Opponents have outlined a litany of concerns. Among them: is that existing infrastructure, which they say is already strained and in need of improvements, would be overtaxed by more visitors to a national park. Parking lots, roads, and bridges are already inadequate and the recreation area relies on volunteer fire and medical services from neighboring communities. How will those emergency responders keep up with more calls? 

“How would we handle an influx of visitors without more funding?” asked Kristin Albrecht, secretary of No National Park. She said traffic is already bad enough, particularly on weekends.

“We can’t handle anymore,” Albrecht said. “Certainly, our quality of life suffers as it is now.”

Hull said people are unaware of the proposal, adding that resentment lingers among local residents decades after the failed Tocks Island project that led to the recreation area. 

“The Sierra Club could take it to Congress and the next thing you know we’re sitting in a national park,” she said.

Opponents see losses ahead

Other questions persist: Would visitors have to pay a fee? Would any of the 81 roads into the recreation area be closed to better control access? Would the private property be seized by the government?

Hull said four school districts rely on impact aid, which is awarded by the federal government to offset the tax base lost for land in the recreation area. But the districts have to fight each year for every dollar and there’s no guarantee they get the funding, she said.

A national park designation does not automatically bring with it increased funding based on its status alone. 

“A park’s base funding is provided through regular appropriations and is determined by the number of visitors, mission-essential activities, number and historic designation of facilities, acreage, road and trail mileage if applicable, and other factors,” Kathleen Sandt, a spokeswoman for the recreation area, explained. “A change in designation alone may not impact these factors, but if the change includes additional lands and facilities, or results in a demonstrated change in visitation, that would be taken into account in future fiscal cycles.”  

More than a dozen municipalities in New Jersey and Pennsylvania have so far adopted resolutions opposing the park designation “until more information is provided to the public for review and comment,” according to No National Park’s website. 

One of those localities is Sandyston, N.J., where George Harper is mayor.

“We can’t seem to get any information about anything going on,” he said, adding that he likes and respects Donahue but just fundamentally disagrees with the plan.

A potential loss of hunting access is a repeated concern raised by opponents. Hunting is allowed in some but not all units managed by the Park Service, which raises a red flag for sportsmen’s groups. 

According to the delvalpark website, 50,000 to 55,000 acres within the existing federal lands, to be designated the Lenape National Preserve, would still allow hunting. “The great majority of the land will continue to have all currently allowed hunting,” it said.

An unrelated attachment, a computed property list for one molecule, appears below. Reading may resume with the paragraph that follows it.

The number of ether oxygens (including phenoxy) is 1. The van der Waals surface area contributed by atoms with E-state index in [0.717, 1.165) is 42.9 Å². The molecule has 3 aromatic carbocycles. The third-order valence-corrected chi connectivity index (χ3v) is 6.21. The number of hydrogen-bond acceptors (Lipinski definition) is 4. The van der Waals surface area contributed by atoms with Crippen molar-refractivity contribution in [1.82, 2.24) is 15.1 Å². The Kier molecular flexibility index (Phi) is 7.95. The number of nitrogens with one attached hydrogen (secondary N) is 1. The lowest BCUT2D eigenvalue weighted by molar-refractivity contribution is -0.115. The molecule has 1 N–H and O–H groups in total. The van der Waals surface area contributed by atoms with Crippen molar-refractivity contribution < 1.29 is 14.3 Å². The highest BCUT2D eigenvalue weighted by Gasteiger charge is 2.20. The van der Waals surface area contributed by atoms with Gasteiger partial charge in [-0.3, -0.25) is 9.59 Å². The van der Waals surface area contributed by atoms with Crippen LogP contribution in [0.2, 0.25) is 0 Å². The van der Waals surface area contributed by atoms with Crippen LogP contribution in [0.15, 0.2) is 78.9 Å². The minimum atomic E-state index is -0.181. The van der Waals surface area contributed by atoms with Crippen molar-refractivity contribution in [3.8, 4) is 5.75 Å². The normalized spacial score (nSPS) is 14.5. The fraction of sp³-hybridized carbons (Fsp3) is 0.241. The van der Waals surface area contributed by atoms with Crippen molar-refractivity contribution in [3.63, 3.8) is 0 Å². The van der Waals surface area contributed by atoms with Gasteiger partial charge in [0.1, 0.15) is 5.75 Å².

Opponents see any curbing of hunting as hurting localities whose economies are already fragile because so much of their land is tax-exempt. Harper said hunting is a huge economic driver for his township. He said hunters come from Connecticut, Massachusetts, New York, and Vermont and those out-of-towners benefit the local delis, campgrounds, gas stations, and restaurants. 

But Donahue said opponents are conflating hunting-related spending with the amount of acreage available for hunting and said such spending would not appreciably dip. “It’s almost like people think people are spending their money in the woods,” he said.

Addressing critics’ concerns

Donahue acknowledged other concerns but refuted them as misplaced or factually incorrect.

About private property being seized: “When you’re talking willing seller, you’re not talking eminent domain.”

About the imposition of fees: “Another red herring,” he said. Had the recreation area wanted to impose fees, it could have done so already. It had previously considered – and rejected – the idea, he said. Becoming a national park would not automatically mean fees would come with it.

He said the infrastructure would expand as needed and that visitation is already starting at such a high level – an estimated 4 million people a year come to the recreation area – that any additional visitors would come in small, manageable increments.

“A lot of people are asking for more information,” he said, but added that a great deal of “misinformation” has been injected into the debate.

As for the forums and feedback, he said, “Whether they like it or don’t like it, we learn something.” 

Chris Mele

Chris Mele

Chris Mele is a reporter and editor with more than 30 years of experience in news, specializing in investigative and enterprise reporting.


  1. Alex F. on September 18, 2022 at 10:49 am

    Brandywine Creek State Park was a welcoming place before being taken over by NPS. Now that they are in charge, they enforce non-posted restrictions on individuals with Hispanic surnames or brown skin, which they don’t enforce on those that look like their park rangers (all white). The ranger who cited me for parking in an area marked as not restricted for parking, acknowledged that the signs did not indicate the area as restricted, but nevertheless she had to cite me. I also witnessed a ranger commanding a family with brown skin to move their vehicle from an area while permitting another car to remain just two feet from their car on the same side of the road. I took a quick video of this.

    Their deeply rooted history of exclusion of minorities from their staff and discrimination of minority visitors still seem to be guiding principles of their day-to-day operations.